More information

Fuzzy Differential Systems and the New Concept of Stability

Fuzzy Differential Systems and the New Concept of Stability Nonlinear Dynamics and Systems Theory, 1(2) (2001) 111 119 Fuzzy Differential Systems and the New Concept of Stability V. Lakshmikantham 1 and S. Leela 2 1 Department of Mathematical Sciences, Florida

More information

1 Norms and Vector Spaces

1 Norms and Vector Spaces 008.10.07.01 1 Norms and Vector Spaces Suppose we have a complex vector space V. A norm is a function f : V R which satisfies (i) f(x) 0 for all x V (ii) f(x + y) f(x) + f(y) for all x,y V (iii) f(λx)

More information

Riesz-Fredhölm Theory

Riesz-Fredhölm Theory Riesz-Fredhölm Theory T. Muthukumar tmk@iitk.ac.in Contents 1 Introduction 1 2 Integral Operators 1 3 Compact Operators 7 4 Fredhölm Alternative 14 Appendices 18 A Ascoli-Arzelá Result 18 B Normed Spaces

More information

Course 221: Analysis Academic year , First Semester

Course 221: Analysis Academic year , First Semester Course 221: Analysis Academic year 2007-08, First Semester David R. Wilkins Copyright c David R. Wilkins 1989 2007 Contents 1 Basic Theorems of Real Analysis 1 1.1 The Least Upper Bound Principle................

More information

Continued Fractions and the Euclidean Algorithm

Continued Fractions and the Euclidean Algorithm Continued Fractions and the Euclidean Algorithm Lecture notes prepared for MATH 326, Spring 997 Department of Mathematics and Statistics University at Albany William F Hammond Table of Contents Introduction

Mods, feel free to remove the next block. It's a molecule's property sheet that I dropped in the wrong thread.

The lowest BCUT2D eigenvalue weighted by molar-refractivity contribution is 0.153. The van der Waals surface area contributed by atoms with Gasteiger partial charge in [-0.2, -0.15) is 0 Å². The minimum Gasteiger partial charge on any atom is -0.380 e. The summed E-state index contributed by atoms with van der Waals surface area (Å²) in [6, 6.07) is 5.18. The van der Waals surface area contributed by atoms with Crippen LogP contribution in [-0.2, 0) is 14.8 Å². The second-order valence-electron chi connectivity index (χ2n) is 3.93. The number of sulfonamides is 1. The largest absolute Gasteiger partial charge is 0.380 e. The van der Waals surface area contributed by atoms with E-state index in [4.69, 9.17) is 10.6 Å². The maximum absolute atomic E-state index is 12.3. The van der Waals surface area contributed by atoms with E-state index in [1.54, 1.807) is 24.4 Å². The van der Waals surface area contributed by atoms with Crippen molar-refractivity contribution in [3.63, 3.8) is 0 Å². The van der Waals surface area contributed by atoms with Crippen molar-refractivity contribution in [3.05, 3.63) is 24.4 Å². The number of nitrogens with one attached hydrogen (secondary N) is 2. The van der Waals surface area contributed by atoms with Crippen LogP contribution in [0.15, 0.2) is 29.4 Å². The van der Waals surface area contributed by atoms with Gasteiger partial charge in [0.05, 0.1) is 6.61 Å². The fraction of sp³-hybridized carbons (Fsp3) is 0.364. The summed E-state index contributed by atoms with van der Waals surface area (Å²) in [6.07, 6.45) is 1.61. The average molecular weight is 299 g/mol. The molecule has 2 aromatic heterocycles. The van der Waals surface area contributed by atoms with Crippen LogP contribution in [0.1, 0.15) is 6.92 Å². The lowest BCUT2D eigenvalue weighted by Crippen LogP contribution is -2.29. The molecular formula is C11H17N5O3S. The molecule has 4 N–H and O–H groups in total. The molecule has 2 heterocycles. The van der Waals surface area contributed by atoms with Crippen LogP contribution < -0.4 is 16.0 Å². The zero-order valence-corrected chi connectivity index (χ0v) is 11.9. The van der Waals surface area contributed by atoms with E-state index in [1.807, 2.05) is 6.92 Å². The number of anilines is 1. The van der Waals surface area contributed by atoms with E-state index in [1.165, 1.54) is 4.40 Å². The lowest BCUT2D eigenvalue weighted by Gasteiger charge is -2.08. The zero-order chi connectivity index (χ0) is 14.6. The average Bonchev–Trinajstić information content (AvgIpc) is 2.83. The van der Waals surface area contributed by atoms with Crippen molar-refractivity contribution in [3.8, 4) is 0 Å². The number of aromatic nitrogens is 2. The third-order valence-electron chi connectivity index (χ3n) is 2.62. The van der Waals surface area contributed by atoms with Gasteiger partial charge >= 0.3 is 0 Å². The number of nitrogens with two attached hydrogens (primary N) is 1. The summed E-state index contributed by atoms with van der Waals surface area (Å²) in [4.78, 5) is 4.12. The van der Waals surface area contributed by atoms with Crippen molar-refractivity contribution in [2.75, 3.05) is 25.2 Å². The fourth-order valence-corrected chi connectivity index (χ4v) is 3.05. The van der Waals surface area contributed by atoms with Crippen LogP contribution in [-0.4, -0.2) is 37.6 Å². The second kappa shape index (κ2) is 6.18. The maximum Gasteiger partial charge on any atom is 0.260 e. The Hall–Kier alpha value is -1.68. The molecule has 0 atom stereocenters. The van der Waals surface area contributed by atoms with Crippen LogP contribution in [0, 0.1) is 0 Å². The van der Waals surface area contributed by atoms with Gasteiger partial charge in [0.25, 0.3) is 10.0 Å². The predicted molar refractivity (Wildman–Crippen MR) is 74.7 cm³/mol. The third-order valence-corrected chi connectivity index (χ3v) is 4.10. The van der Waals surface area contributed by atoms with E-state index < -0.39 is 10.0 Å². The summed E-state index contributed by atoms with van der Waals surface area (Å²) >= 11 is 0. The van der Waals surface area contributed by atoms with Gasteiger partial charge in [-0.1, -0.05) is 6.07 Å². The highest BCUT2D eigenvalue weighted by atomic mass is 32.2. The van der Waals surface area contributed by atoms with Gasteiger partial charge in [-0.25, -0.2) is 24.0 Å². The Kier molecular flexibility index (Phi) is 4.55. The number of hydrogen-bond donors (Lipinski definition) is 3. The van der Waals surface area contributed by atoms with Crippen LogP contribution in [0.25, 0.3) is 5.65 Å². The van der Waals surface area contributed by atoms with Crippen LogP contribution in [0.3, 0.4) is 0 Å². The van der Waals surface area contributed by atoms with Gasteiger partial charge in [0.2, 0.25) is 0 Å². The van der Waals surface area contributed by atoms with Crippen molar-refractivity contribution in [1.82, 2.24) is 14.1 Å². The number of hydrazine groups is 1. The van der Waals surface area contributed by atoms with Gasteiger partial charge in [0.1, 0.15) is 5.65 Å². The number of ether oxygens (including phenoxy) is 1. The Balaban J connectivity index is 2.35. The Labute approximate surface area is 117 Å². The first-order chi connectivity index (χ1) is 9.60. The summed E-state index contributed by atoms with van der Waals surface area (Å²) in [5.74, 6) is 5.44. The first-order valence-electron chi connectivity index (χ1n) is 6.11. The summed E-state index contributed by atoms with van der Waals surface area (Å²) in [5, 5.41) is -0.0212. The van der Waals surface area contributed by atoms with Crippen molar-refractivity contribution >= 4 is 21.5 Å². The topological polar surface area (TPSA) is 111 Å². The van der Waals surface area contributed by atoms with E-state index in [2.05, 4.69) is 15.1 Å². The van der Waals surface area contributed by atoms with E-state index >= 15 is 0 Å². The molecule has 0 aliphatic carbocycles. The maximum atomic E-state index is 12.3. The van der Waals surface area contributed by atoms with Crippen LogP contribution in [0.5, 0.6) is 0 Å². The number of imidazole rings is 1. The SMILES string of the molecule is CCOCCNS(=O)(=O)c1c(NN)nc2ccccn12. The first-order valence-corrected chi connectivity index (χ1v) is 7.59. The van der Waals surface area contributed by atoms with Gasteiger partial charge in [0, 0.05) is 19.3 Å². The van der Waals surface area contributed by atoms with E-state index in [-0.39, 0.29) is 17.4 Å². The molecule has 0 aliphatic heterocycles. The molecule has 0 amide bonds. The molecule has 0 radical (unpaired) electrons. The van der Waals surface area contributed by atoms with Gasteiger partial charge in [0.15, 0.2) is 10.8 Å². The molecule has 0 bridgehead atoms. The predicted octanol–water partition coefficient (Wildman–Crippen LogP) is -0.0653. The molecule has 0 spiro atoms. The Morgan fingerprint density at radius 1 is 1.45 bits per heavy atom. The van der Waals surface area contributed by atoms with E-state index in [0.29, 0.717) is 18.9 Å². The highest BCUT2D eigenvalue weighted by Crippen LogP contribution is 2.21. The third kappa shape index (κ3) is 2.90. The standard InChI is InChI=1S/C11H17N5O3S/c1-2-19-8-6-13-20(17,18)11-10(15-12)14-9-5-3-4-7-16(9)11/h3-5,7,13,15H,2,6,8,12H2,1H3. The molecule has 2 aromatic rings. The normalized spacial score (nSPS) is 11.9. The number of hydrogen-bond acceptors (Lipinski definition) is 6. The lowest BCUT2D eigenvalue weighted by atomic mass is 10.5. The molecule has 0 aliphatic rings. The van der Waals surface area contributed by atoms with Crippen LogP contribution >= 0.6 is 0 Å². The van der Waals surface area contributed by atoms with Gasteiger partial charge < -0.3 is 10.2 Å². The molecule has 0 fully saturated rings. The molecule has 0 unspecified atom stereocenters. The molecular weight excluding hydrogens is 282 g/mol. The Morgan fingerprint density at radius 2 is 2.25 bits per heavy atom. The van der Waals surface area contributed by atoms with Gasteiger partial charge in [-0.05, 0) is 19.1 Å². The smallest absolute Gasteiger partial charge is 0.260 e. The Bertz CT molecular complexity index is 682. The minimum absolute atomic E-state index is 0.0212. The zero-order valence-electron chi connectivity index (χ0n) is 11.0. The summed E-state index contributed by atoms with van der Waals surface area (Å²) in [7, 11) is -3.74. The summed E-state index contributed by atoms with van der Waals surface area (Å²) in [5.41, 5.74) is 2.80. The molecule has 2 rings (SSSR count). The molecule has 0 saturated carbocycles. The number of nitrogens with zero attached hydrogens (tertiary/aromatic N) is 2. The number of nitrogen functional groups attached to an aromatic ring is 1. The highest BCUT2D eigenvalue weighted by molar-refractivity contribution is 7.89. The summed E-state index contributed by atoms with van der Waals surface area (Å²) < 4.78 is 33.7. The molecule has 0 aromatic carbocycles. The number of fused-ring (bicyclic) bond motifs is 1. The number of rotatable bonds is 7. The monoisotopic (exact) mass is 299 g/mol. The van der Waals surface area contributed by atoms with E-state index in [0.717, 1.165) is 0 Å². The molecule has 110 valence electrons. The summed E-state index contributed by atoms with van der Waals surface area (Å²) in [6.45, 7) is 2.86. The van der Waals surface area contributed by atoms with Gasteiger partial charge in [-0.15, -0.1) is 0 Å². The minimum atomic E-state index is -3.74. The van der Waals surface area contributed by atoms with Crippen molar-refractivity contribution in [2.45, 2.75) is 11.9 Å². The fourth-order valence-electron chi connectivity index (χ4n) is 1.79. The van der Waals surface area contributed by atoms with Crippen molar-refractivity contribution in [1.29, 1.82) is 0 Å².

More information

x if x 0, x if x < 0.

x if x 0, x if x < 0. Chapter 3 Sequences In this chapter, we discuss sequences. We say what it means for a sequence to converge, and define the limit of a convergent sequence. We begin with some preliminary results about the

More information

{f 1 (U), U F} is an open cover of A. Since A is compact there is a finite subcover of A, {f 1 (U 1 ),...,f 1 (U n )}, {U 1,...

{f 1 (U), U F} is an open cover of A. Since A is compact there is a finite subcover of A, {f 1 (U 1 ),...,f 1 (U n )}, {U 1,... 44 CHAPTER 4. CONTINUOUS FUNCTIONS In Calculus we often use arithmetic operations to generate new continuous functions from old ones. In a general metric space we don t have arithmetic, but much of it

More information

ALMOST COMMON PRIORS 1. INTRODUCTION

ALMOST COMMON PRIORS 1. INTRODUCTION ALMOST COMMON PRIORS ZIV HELLMAN ABSTRACT. What happens when priors are not common? We introduce a measure for how far a type space is from having a common prior, which we term prior distance. If a type

More information

MATH 425, PRACTICE FINAL EXAM SOLUTIONS.

MATH 425, PRACTICE FINAL EXAM SOLUTIONS. MATH 45, PRACTICE FINAL EXAM SOLUTIONS. Exercise. a Is the operator L defined on smooth functions of x, y by L u := u xx + cosu linear? b Does the answer change if we replace the operator L by the operator

More information

LECTURE 15: AMERICAN OPTIONS

LECTURE 15: AMERICAN OPTIONS LECTURE 15: AMERICAN OPTIONS 1. Introduction All of the options that we have considered thus far have been of the European variety: exercise is permitted only at the termination of the contract. These

More information

SOLUTIONS TO EXERCISES FOR. MATHEMATICS 205A Part 3. Spaces with special properties

SOLUTIONS TO EXERCISES FOR. MATHEMATICS 205A Part 3. Spaces with special properties SOLUTIONS TO EXERCISES FOR MATHEMATICS 205A Part 3 Fall 2008 III. Spaces with special properties III.1 : Compact spaces I Problems from Munkres, 26, pp. 170 172 3. Show that a finite union of compact subspaces